Their 2007 release Rise Above, an album of songs by the band Blag Flag performed from memory, broke down a lot of walls for Longstreath and the revolving door of musicians he calls Dirty Projectors. High concept perhaps, but it brought critical success and a sizeable fan base to a band that had begun as a solo project from their main man’s freshman dorm room at Yale. The record combined the band’s experimental leanings with influences that ranged all over the map from Chicago soul to Nigerian afrobeat. In that respect, they can be thanked for paving the way for a certain Vampire Weekend.

Still, there was a certain feeling on the release of 2009’s Bitta Orcha that this is what the Brooklyn band’s seven year career had been building towards. Now signed to indie powerhouse label Domino, the album was a significant move away from their more experimental leanings and towards a more absorbable sound. What emerged was one of the most important art-pop albums in years. In essence Longstreath learned to put his own eccentricities to one side (2005’s The Getty Address was a concept album about musician Don Henley for example) and inject some playfulness to his sound.

Take the album’s most box-office moment and first single ‘Stillness is the Move’. It’s one of those rare moments in Dirty Projector’s back catalogue that sounds like a solo release. A magnetic riff dripping with African influence, some kitchen sink drumming and a soulful groove, it was easy to predict this one would be a breakout success. It’s perhaps a testament to the quality of Bitta Orcha then that it wasn’t left behind by the juggernaut success of its most potent song. There’s the nimble acoustic picks of the sickly sweet ‘Two Doves’, the psychedelic shrieks on ‘The Bride’ or the sprawling digirock-opus ‘Useful Chamber’, this was a record studded with highlights. A bona fide breakthrough made by the band.

Longstreath may continue to cut somewhat of an enigmatic figure. “It's like I'm gradually putting something together where anything belongs, and it works,” said Longstreath in a rare interview, ironically given to Interview magazine. “I find a way to unify the different music I've written under a larger thing," he added. If this “larger thing” continues to grow into a stunning, vibrant collection of such fine records then his fans won’t mind remaining at arm’s length. - Dean Van Ngyuen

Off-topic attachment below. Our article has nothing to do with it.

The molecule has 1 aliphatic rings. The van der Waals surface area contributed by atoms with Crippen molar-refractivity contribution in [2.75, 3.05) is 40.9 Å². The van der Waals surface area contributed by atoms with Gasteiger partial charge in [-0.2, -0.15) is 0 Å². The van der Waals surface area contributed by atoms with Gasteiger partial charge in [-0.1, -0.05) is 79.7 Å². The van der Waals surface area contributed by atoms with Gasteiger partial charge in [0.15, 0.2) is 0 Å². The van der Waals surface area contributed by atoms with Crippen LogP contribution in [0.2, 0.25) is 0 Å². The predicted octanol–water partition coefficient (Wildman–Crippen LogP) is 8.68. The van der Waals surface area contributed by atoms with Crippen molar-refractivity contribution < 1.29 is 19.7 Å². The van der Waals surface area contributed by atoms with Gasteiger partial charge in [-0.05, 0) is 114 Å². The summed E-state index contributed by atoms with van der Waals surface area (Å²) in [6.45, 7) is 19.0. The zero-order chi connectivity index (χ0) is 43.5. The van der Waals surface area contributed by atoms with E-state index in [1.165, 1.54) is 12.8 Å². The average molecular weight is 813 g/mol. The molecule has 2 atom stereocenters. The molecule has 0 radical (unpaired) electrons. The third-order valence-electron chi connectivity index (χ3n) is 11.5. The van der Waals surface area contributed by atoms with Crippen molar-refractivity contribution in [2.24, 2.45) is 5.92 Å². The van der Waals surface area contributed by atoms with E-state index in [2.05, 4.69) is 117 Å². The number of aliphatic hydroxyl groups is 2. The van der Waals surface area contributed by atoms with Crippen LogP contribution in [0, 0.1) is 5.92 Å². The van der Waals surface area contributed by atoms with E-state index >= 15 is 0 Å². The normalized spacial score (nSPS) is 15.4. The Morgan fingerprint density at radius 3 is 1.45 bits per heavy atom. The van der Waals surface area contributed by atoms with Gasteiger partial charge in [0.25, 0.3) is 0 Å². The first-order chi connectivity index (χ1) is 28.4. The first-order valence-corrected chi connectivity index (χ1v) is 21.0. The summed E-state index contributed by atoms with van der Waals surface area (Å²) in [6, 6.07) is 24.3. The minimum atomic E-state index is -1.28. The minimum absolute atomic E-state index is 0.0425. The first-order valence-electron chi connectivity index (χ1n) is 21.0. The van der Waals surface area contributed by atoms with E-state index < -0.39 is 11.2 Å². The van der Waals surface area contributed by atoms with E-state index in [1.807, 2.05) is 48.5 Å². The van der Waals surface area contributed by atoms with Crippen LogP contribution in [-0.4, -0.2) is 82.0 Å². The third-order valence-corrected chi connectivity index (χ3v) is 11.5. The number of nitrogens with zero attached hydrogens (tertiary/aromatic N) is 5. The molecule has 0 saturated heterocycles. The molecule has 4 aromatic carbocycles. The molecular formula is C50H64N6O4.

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Shoney Lamar's Precinct Residency Continues Thursday

 

Shoney Lamar & the Equal Rights continue their three-date residency at the Precinct on Thursday, August 19th.  The residency celebrates the release of the band's new EP, "eat fish and die."  (Download their last EP for free here.)

The band's comments are simple: "Shoney Lamar & the Equal Rights made the damn thing and it's awesome."  This writer is inclined to agree, but however awesome the recording may be, you better get there to catch it live.  Those familiar with Shoney's performances know what kind of red-in-the-face passion to expect, but those who are not shouldn't head to Facebook for photos or YouTube for vids - they should head down to Precinct to be there.  You'll be able to leave with your own copy of the EP and stories of the evening to tell to the suckers who missed it.

Also performing this Thursday are Infrastructure and Bitch Trifecta.

If you can't make this one, get to Precinct on Thursday, August 26th for the final night of the residency, with OTP and Streight Angular.

8pm / $8 (each night)

 - The Deli Staff